By John Gillis
The highest level of recognition that can be achieved by anyone involved with high school athletics or performing arts activities is induction into the National Federation of State High School Associations’ National High School Hall of Fame. Its exclusive list of members is a veritable “Who’s Who” of the all-time greatest individuals at the prep level.
It should come as no surprise, then, that the National High School Hall of Fame includes an even dozen amazing wrestling coaches who distinguished themselves at the national level.
Those 12 men and their respective years of induction are Charles Farina (1987), Bill Martin (1987), Bob Siddens (1988), Keith Williams (1997), Arthur Weiss (1991), Joe Cesari (1992), William “Red” Schmidt (1993), John Moore (1993), Cash Stone (1997), Lewie Benitz (2007), Richard Magarian (2010) and Larry Shaw (2011).
Farina and Martin were the first wrestling coaches to join the Hall as they both were inducted in 1987.
Farina, who hailed from the Land of Lincoln, coached from 1955 to 1993 at Chicago (Illinois) Gordon Tech High School and Franklin Park (Illinois) Leyden High School. His career record of 644-99-7 works out to a very impressive winning percentage of .863. A former high school and college champion wrestler himself, Farina retired as the nation’s winningest high school wrestling coach, and he currently ranks 15th all time. In 1975, he was chosen national wrestling coach of the year by the National High School Coaches Association and was selected Illinois wrestling coach of the year three times.
From 1948 to his retirement in 1971, Martin’s wrestling teams at Norfolk (Virginia) Granby High School amassed a dual-meet record of 259-9-4, an incredible winning percentage of .960. Martin’s Granby teams won the Virginia High School League Class AAA state championships an amazing 21 times and finished second on another occasion. Martin coached 109 individual state champions, including nine future NCAA champions and one Olympian.
In the following year (1988), Bob Siddens of Waterloo (Iowa) West High School was inducted. From 1950 to 1977, Siddens compiled a record of 327-26-3, which works out to a winning percentage of .921. Siddens coached teams to 11 Iowa High School Athletic Association state team championships and to seven runner-up finishes, and he coached 51 individual state champions. In 1974, Siddens was chosen national wrestling coach of the year. One of Siddens’ top wrestlers was Dan Gable, who won the men’s gold medal in the freestyle lightweight/68 kg weight class at the 1972 Summer Olympics and was inducted into the National High School Hall of Fame in 1984.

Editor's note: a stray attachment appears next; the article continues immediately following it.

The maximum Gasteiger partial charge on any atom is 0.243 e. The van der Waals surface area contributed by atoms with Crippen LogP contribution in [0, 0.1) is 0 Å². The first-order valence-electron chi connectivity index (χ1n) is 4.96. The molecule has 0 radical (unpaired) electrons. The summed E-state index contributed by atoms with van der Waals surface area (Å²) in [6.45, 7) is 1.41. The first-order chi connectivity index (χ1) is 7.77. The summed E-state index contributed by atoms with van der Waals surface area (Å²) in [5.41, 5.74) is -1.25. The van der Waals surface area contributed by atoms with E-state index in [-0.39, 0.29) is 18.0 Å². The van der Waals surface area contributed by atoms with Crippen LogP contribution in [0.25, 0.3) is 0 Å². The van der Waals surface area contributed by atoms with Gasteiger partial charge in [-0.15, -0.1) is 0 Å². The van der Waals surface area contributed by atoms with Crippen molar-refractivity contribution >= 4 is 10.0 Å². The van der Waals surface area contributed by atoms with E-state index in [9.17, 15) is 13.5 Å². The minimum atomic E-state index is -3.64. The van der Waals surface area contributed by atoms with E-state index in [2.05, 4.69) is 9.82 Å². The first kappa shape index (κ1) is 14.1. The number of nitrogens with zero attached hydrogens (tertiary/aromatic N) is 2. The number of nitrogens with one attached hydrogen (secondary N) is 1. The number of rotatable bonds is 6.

In 1997, Keith Williams of Blackfoot (Idaho) Snake River High School joined the Hall of Fame. During his career at Snake River (1956-89), Williams posted a win-loss record of 403-68-6 (.851 winning percentage). Along the way, he led the program to 17 district championships, including 12 consecutive from 1978 to 1989. In addition, Snake River won six Idaho High School Activities Association state titles under Williams’ direction, including three consecutive from 1982 to 1984. In 1982, Williams was named national high school wrestling coach of the year by the National High School Athletic Coaches Association.
Despite never participating in the sport, 1991 inductee Arthur Weiss enjoyed great coaching success at Clearfield (Pennsylvania) Area High School with a record of 184-37-3 (.860 winning percentage). Weiss’ teams registered 14 undefeated seasons, won the Pennsylvania Interscholastic Athletic Association (PIAA) District 6-9 tournament every year except two, and claimed the unofficial state titles nine times as awarded by the Pennsylvania Wrestling Round-up.
A year later (1992) fellow Keystone State coach Joe Cesari joined Weiss in the Hall of Fame. From 1952 to 1989, Cesari led three different teams (Cuba [New York] Central High School; Ashland [Pennsylvania] High School; and Ashland [Pennsylvania] North Schuylkill High School) to a cumulative record of 351-31-2, which works out to a winning percentage of .918. Eight times during his 27-year career, Cesari’s teams completed undefeated seasons. Along the way, his teams won 19 league championships, eight district championships, five regional titles, and one PIAA state championship in 1983, when he was named national coach of the year.